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French Festive Traditions

Published

8th December 2017

It seems that every country around the globe celebrates the festive Christmas period a little differently to each other. The French are no exception and so have their own Christmas traditions to enjoy.

Here are some of them:

  • In some regions such as Flanders and Alsace, gifts are given to children on December 6th, the feast of Saint Nicolas. Whilst many families prefer to exchange presents on Christmas Eve, others may wait until 6th January, the Feast of the Kings.
  • Inspired by Saint Nicolas, Santa in France is called “Père Noël”. He’s much the same as other Santas around the world, wearing the traditional red suit, hat and wide black belt around his plump waist. In the past however, a character Le Père Fouettard (the Bogeyman) dressed in black and covered in coal marks, would whip or spank children who had misbehaved. These days however, you’ll be pleased to know that he’s been replaced with other characters such as elves and reindeer!
  • Much like the UK, any letters to Father Christmas are responded to in the form of a postcard. Also like the UK this is an additional burden on the postmen at such a busy time of year!
  • Across the world the nativity scene is a fairly common tradition but in France not only do they include the usual characters of Baby Jesus, Mary and Joseph but other characters known as Santons, such as bakers, local dignitaries or market sellers.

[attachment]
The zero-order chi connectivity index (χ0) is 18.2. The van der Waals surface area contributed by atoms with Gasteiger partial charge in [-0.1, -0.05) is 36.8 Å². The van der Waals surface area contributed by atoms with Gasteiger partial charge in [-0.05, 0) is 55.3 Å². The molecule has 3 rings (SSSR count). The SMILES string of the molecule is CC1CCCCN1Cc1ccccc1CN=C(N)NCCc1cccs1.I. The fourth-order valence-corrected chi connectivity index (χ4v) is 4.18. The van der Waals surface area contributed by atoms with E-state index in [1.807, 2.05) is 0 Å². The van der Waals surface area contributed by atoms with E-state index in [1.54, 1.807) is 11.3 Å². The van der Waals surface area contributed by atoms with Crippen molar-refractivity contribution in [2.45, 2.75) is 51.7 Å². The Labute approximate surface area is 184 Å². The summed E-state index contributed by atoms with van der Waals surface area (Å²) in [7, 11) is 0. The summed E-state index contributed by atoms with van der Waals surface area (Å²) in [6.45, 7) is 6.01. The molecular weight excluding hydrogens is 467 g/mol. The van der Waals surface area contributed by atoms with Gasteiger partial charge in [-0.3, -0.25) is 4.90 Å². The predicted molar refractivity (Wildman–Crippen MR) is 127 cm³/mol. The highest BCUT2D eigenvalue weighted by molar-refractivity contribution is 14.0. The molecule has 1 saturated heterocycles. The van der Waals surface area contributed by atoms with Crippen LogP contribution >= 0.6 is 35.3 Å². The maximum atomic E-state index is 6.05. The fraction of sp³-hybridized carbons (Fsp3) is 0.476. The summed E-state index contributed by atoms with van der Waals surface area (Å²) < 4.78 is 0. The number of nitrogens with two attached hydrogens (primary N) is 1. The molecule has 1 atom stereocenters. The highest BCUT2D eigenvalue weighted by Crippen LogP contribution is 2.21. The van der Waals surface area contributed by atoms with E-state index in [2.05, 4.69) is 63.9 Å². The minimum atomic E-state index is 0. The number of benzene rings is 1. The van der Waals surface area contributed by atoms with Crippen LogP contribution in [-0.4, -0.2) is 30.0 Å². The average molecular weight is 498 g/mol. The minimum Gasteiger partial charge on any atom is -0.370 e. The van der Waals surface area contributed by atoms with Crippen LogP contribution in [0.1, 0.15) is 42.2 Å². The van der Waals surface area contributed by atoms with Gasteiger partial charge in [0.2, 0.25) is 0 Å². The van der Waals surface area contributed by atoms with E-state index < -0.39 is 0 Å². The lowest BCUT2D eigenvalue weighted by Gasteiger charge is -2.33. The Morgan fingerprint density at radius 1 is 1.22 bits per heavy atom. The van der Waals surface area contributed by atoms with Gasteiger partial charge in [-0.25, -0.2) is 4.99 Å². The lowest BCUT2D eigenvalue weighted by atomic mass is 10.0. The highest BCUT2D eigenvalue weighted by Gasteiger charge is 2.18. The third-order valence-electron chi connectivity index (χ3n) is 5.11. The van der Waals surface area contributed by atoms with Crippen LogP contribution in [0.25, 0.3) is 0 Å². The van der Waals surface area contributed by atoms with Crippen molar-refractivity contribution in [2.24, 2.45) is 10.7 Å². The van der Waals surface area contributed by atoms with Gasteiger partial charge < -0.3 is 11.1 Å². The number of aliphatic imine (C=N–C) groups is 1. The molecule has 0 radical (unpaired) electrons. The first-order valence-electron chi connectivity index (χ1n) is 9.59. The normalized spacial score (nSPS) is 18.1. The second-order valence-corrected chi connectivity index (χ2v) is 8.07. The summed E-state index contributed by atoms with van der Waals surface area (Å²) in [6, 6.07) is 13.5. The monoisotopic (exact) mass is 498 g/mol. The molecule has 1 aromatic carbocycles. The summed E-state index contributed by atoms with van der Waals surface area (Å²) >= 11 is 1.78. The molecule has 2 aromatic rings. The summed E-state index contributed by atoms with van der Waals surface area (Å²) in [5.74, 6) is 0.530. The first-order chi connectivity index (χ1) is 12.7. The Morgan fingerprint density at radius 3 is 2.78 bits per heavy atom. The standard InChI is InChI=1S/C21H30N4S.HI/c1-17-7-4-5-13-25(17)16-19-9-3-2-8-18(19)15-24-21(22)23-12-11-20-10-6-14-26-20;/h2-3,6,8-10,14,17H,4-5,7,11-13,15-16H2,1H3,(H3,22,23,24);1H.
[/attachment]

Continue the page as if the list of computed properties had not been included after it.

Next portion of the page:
• It’s not a carrot, a glass of milk or indeed a stocking that’s left out for the French Santa but shoes! All in the hope that Père Nöel will fill them with small gifts, fruit or sweets.

  • Although practised more in the South of France, families burn a log in their homes from Christmas Eve until New Year’s Day. In the past, part of the log would be used to make the wedge for a family’s plough to bring good luck for the next harvest. Nowadays it’s a chocolate version that’s eaten called Bûche de Noël.
  • The feast known as “Le Reveillon” takes place late on Christmas Eve or in the early hours of Christmas morning following midnight mass. Chestnut stuffed turkey, goose, oysters and foie gras being the main dishes served.
  • The 12th day of Christmas or the feast of Ephiphany on 6th January is celebrated by serving Galette des Rois or Cake of Kings. They are flat round pastries that come with gold paper crowns. A small object known as a fève such as a small toy is inserted. When it’s cut, whoever finds it whilst eating is crowned king or queen and can wear the gold crown.

We hope you enjoy whatever traditions you like to keep to over the festive Christmas period and that you are able to spend some quality time with your friends and family.

Whilst the Gascony Cookery School is closed to students during the festive period, our booking portal will remain open so if you’re looking for that last minute Christmas gift, check out our courses here.

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